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New amphicyonid carnivorans (Mammalia, Daphoeninae) from the early Miocene of southeastern Wyoming. American Museum novitates ; no. 3385

Show simple item record Hunt, Robert M., Jr., 1941- en_US 2005-10-06T16:41:21Z 2005-10-06T16:41:21Z 2002 en_US
dc.description 41 p. : ill., map ; 26 cm. en_US
dc.description Includes bibliographical references (p. 40-41). en_US
dc.description.abstract Latest Arikareean sediments of the upper Arikaree Group in southeastern Wyoming produced rare fossils of large, early Miocene amphicyonid carnivorans for field parties of the Frick Laboratory, American Museum, from 1932 to 1940. Recent geologic field investigations, including mapping, have discovered additional remains of these carnivorans, clarifying their geographic and stratigraphic distribution, and permitting a more informed description of the earlier collections. These carnivorans come from tuffaceous sandstones of the Upper Harrison beds, the terminal formation-rank unit of the Arikaree Group in southeastern Wyoming. A large species of the amphicyonid Daphoenodon (D. falkenbachi, n. sp.) occurs in northern Goshen and southeastern Platte Counties, Wyoming, and in the Niobrara Canyon, Sioux County, Nebraska. A smaller species of this genus (D. skinneri, n. sp.), probably ancestral to D. falkenbachi, is known from a single individual from southern Niobrara County, Wyoming. A third amphicyonid, Adilophontes brachykolos, n. gen., n. sp., is closely related to Daphoenodon, and is reported from northern Goshen County and east-central Platte County, Wyoming. The three species share a similar basicranial anatomy, including the form of the auditory bulla, and can be referred to the endemic North American amphicyonid subfamily Daphoeninae. They are found only in Upper Harrison strata in southeastern Wyoming and northwest Nebraska, and are presently unknown elsewhere in North America. Postcranial remains indicate that these large predators lacked the extreme digitigrade specializations of the feet and limbs encountered in living canids and large felids. They are characterized by relatively short lower-limb segments, and paraxonic feet with slightly spreading digits, which might be termed subdigitigrade. These skeletal traits and their carnassiform dentitions with prominent canines, premolars, and shearing carnassials indicate a carnivorous diet probably obtained by a rapid rush from cover and a short, powerful pursuit of ungulate prey in open grassland and riparian stream settings east of the Rocky Mountain uplifts. A new formal term, Anderson Ranch Formation, is proposed as a replacement for the Upper Harrison beds of Peterson (1909) that yielded the carnivores discussed in this study. en_US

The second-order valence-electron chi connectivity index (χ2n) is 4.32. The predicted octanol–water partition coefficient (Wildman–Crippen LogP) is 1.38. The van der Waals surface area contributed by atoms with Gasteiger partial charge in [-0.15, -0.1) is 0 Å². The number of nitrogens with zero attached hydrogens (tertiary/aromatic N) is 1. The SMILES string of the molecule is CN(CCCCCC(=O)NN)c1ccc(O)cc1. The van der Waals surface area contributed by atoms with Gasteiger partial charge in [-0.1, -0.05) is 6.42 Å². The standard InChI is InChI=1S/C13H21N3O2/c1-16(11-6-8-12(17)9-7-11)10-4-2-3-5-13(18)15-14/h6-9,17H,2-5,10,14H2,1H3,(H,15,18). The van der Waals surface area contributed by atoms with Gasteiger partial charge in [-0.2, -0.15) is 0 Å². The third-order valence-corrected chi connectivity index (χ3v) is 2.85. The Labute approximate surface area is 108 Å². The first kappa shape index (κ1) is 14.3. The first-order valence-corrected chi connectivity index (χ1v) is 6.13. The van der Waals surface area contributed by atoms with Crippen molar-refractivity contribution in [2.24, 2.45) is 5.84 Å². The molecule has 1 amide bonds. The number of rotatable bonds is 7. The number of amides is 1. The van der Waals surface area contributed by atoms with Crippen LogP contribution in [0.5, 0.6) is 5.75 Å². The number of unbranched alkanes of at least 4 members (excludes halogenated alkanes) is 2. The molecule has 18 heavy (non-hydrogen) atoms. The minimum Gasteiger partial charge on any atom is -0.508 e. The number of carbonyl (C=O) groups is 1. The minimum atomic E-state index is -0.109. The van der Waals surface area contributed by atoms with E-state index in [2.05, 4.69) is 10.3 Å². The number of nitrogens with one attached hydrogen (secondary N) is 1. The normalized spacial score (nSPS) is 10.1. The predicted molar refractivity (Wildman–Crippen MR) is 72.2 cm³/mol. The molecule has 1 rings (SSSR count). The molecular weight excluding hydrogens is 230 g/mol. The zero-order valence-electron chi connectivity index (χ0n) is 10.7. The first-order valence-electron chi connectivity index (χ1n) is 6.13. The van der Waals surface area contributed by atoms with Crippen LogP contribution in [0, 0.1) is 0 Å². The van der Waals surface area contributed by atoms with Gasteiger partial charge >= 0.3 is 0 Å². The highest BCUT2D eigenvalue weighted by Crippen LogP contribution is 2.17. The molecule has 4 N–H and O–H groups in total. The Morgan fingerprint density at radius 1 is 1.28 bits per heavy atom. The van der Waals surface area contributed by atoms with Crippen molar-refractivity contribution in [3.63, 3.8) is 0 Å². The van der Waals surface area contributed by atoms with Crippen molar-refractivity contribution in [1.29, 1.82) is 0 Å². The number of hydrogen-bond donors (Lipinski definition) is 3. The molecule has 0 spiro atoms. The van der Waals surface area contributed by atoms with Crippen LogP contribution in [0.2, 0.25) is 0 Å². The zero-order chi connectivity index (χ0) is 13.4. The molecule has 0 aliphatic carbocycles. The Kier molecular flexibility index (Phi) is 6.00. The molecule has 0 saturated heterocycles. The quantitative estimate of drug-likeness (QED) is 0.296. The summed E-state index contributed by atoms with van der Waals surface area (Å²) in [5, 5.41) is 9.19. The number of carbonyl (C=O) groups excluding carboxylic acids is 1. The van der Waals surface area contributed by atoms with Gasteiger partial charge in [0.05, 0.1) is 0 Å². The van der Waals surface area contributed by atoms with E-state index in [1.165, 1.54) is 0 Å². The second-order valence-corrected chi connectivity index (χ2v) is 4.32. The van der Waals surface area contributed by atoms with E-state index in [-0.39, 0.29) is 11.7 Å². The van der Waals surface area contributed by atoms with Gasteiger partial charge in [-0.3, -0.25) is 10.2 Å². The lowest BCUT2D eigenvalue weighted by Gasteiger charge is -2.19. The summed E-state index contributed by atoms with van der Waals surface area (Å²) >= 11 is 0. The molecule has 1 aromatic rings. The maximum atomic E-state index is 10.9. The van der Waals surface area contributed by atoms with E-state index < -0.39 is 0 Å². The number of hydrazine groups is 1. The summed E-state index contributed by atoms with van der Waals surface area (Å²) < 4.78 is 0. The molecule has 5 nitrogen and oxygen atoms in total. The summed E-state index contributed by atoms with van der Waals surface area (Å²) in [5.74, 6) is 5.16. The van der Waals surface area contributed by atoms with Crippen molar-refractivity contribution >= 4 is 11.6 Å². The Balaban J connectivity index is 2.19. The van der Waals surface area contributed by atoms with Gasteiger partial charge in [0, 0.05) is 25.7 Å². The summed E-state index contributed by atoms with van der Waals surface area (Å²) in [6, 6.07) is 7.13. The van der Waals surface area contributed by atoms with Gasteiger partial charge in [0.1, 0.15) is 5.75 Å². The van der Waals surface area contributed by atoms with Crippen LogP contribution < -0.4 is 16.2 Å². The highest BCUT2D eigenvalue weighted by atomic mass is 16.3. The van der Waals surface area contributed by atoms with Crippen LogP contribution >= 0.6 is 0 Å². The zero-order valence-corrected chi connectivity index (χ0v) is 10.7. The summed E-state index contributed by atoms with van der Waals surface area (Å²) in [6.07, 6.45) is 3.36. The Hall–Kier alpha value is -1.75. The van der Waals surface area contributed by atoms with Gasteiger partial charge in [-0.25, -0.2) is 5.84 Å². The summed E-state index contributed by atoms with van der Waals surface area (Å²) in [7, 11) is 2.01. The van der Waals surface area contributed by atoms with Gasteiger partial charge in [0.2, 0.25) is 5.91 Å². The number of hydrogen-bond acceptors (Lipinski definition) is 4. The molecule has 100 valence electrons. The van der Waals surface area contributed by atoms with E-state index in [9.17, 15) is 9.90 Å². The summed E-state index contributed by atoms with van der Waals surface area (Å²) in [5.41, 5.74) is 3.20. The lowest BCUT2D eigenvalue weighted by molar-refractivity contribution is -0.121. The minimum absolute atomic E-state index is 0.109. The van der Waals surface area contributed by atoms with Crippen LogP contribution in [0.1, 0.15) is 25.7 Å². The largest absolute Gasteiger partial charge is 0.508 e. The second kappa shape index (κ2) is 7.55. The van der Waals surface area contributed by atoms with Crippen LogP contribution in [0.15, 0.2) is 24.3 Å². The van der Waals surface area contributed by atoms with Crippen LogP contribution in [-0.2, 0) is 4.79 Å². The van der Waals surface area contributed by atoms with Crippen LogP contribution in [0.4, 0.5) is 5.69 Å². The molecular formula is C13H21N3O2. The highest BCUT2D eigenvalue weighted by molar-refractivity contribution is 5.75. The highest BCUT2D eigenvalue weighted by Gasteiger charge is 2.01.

dc.format.extent 3046562 bytes
dc.format.mimetype application/pdf
dc.language eng en_US
dc.language.iso en_US
dc.publisher New York, NY : American Museum of Natural History en_US
dc.relation.ispartofseries American Museum novitates ; no. 3385 en_US
dc.subject.lcc QL1 .A436 no.3385 2002 en_US
dc.subject.lcsh Daphoenodon falkenbachi. en_US
dc.subject.lcsh Daphoenodon skinneri. en_US
dc.subject.lcsh Adilophontes brachykolos. en_US
dc.subject.lcsh Amphicyonidae -- Wyoming. en_US
dc.subject.lcsh Amphicyonidae -- Nebraska. en_US
dc.subject.lcsh Mammals, Fossil -- Wyoming. en_US
dc.subject.lcsh Mammals, Fossil -- Nebraska. en_US
dc.subject.lcsh Paleontology -- Miocene -- Wyoming. en_US
dc.subject.lcsh Paleontology -- Miocene -- Nebraska. en_US
dc.subject.lcsh Paleontology -- Wyoming. en_US
dc.subject.lcsh Paleontology -- Nebraska. en_US
dc.subject.lcsh American Museum of Natural History. -- Frick Collection. en_US
dc.subject.lcsh Formations (Geology) -- Great Plains. en_US
dc.subject.lcsh Geology, Stratigraphic -- Miocene -- Great Plains -- Nomenclature. en_US
dc.title New amphicyonid carnivorans (Mammalia, Daphoeninae) from the early Miocene of southeastern Wyoming. American Museum novitates ; no. 3385 en_US
dc.title.alternative Early Miocene amphicyonids en_US
dc.type text en_US

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  • American Museum Novitates
    Novitates (Latin for "new acquaintances"), published continuously and numbered consecutively since 1921, are short papers that contain descriptions of new forms and reports in zoology, paleontology, and geology. New numbers are published at irregular intervals.

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